CHICAGO (Reuters) - Illinois expects to shield the state’s coffers from a potential hit through a remarketing of $600 million of variable-rate bonds early next month, Governor Bruce Rauner’s office said on Wednesday.
The state plans to place the debt with four banks on Nov. 7 in a deal that will alleviate the need for costly letters of credit and further ensure that the termination of interest rate swap agreements related to the debt will not be triggered.
The banks, whose names were not disclosed, will hold the debt for two years under essentially the same terms as in the existing letter of credit agreements.
There are six soon-to-expire letters of credit currently backing the debt, which was issued in 2003 with a final maturity in 2033. If the state were unable to replace or extend the letters of credit, which expire on Nov. 27, it could be forced to pay $150 million in swap termination fees, as well as the entire $600 million in principal plus interest over three years, according to Rauner’s office.
Letter of credit fees for the bonds totaled $37.8 million from fiscal 2014 through fiscal 2016, according to state data.
“This action is more favorable to taxpayers and provides the state with more flexibility to prioritize spending for social services, education and our state’s most vulnerable,” the governor’s office said in a statement.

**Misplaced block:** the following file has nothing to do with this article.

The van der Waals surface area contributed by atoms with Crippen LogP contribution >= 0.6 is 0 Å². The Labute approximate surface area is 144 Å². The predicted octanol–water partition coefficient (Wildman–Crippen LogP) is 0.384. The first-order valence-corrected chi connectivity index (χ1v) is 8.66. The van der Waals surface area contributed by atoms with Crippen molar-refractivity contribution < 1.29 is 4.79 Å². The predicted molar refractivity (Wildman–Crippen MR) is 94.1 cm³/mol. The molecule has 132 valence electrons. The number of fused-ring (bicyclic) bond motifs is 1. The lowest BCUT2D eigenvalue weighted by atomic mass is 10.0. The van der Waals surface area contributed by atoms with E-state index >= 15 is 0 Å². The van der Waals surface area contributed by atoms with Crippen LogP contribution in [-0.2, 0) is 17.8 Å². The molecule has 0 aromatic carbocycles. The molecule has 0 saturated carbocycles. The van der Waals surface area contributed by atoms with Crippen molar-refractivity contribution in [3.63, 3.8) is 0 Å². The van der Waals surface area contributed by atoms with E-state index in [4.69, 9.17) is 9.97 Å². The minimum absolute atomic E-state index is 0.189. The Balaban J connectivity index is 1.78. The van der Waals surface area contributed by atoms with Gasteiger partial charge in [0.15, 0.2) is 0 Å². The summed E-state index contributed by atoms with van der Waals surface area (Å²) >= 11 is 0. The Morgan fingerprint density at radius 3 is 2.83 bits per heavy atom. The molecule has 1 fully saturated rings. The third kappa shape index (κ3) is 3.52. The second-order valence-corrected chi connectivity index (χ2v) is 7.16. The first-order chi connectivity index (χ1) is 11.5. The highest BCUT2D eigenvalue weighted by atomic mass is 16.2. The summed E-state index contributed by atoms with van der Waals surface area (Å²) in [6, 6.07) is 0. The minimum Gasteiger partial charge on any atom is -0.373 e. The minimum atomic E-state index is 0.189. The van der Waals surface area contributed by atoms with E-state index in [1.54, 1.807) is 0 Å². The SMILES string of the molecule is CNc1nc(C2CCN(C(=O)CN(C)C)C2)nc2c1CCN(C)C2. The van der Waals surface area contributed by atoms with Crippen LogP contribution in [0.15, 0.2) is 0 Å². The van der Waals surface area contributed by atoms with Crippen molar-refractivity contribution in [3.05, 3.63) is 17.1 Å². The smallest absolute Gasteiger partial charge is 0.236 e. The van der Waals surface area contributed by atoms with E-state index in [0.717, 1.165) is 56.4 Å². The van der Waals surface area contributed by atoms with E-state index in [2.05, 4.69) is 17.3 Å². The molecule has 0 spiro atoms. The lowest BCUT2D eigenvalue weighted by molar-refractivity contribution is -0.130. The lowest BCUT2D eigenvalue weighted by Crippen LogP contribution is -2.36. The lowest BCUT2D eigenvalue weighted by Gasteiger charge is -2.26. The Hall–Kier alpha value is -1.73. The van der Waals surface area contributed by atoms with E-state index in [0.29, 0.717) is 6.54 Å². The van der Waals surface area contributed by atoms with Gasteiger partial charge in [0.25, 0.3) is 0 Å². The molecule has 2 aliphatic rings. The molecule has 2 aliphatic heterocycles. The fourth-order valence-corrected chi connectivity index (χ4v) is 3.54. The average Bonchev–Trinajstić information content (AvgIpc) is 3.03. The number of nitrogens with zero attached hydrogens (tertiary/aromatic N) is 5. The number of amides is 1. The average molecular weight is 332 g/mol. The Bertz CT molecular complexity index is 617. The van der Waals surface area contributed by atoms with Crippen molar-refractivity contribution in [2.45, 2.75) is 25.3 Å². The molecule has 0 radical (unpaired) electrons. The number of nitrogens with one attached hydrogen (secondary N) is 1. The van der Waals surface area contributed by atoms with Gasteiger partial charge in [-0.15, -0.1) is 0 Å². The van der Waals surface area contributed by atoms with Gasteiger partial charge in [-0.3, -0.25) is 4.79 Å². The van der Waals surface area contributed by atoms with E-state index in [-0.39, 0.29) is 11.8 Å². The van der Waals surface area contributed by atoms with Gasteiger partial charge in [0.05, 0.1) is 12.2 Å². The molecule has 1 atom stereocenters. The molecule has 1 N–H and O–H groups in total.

Illinois is limping through a second straight year without a complete budget. A political impasse, along with a $111 billion unfunded pension liability and a growing pile of unpaid bills, have pounded Illinois’ ratings into the low investment-grade level of triple-B.
As its ratings have fallen, Illinois was able to renegotiate rating-related swap termination triggers with swap counterparties Deutsche Bank, JP Morgan Chase Bank, Barclays Bank and Bank of America.
The state disclosed the plan for its only variable-rate debt ahead of the sale of $1.35 billion of fixed-rate general obligation refunding bonds on Thursday. Illinois also issued a warning to potential bondholders over potential pension payment delays.
Earlier this year, Illinois hired law firm Katten Muchin Rosenman and consultant Swap Financial Group to work on reducing its exposure to swaps and letters of credit related to the $600 million of bonds.
Reporting by Karen Pierog; Editing by Matthew Lewis